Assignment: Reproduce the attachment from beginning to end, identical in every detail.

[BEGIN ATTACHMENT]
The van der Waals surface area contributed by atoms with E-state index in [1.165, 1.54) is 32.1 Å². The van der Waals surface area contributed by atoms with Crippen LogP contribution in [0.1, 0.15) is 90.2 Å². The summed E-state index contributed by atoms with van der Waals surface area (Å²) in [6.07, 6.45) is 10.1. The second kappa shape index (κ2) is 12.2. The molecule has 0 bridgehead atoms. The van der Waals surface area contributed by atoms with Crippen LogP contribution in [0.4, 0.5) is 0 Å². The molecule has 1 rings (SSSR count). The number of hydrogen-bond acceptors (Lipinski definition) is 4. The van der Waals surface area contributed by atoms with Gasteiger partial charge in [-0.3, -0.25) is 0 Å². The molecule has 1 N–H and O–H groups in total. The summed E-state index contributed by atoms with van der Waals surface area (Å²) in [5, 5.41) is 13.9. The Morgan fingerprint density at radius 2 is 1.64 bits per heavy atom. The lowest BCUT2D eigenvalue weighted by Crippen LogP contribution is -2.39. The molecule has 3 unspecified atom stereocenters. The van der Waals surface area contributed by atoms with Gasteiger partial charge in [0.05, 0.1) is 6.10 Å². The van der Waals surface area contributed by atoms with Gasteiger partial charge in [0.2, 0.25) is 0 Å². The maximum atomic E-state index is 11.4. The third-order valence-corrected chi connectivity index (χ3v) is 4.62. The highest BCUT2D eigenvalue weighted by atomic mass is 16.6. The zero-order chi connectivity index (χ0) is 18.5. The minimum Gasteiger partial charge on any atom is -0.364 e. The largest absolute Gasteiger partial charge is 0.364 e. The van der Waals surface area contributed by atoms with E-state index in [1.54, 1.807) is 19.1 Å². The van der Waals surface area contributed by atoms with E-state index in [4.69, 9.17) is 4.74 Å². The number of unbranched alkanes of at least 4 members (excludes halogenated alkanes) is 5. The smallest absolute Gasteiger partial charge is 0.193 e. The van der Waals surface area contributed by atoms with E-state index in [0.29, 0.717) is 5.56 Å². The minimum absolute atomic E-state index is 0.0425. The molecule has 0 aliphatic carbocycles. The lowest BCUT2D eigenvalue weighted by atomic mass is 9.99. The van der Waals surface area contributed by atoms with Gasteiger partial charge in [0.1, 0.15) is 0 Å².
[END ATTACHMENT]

The van der Waals surface area contributed by atoms with E-state index in [1.165, 1.54) is 32.1 Å². The van der Waals surface area contributed by atoms with Crippen LogP contribution in [0.1, 0.15) is 90.2 Å². The summed E-state index contributed by atoms with van der Waals surface area (Å²) in [6.07, 6.45) is 10.1. The second kappa shape index (κ2) is 12.2. The molecule has 0 bridgehead atoms. The van der Waals surface area contributed by atoms with Crippen LogP contribution in [0.4, 0.5) is 0 Å². The molecule has 1 rings (SSSR count). The number of hydrogen-bond acceptors (Lipinski definition) is 4. The van der Waals surface area contributed by atoms with Gasteiger partial charge in [-0.3, -0.25) is 0 Å². The molecule has 1 N–H and O–H groups in total. The summed E-state index contributed by atoms with van der Waals surface area (Å²) in [5, 5.41) is 13.9. The Morgan fingerprint density at radius 2 is 1.64 bits per heavy atom. The lowest BCUT2D eigenvalue weighted by Crippen LogP contribution is -2.39. The molecule has 3 unspecified atom stereocenters. The van der Waals surface area contributed by atoms with Gasteiger partial charge in [0.05, 0.1) is 6.10 Å². The van der Waals surface area contributed by atoms with Gasteiger partial charge in [0.2, 0.25) is 0 Å². The maximum atomic E-state index is 11.4. The third-order valence-corrected chi connectivity index (χ3v) is 4.62. The highest BCUT2D eigenvalue weighted by atomic mass is 16.6. The zero-order chi connectivity index (χ0) is 18.5. The minimum Gasteiger partial charge on any atom is -0.364 e. The largest absolute Gasteiger partial charge is 0.364 e. The van der Waals surface area contributed by atoms with E-state index in [1.54, 1.807) is 19.1 Å². The van der Waals surface area contributed by atoms with E-state index in [4.69, 9.17) is 4.74 Å². The number of unbranched alkanes of at least 4 members (excludes halogenated alkanes) is 5. The smallest absolute Gasteiger partial charge is 0.193 e. The van der Waals surface area contributed by atoms with E-state index in [0.29, 0.717) is 5.56 Å². The minimum absolute atomic E-state index is 0.0425. The molecule has 0 aliphatic carbocycles. The lowest BCUT2D eigenvalue weighted by atomic mass is 9.99. The van der Waals surface area contributed by atoms with Gasteiger partial charge in [0.1, 0.15) is 0 Å².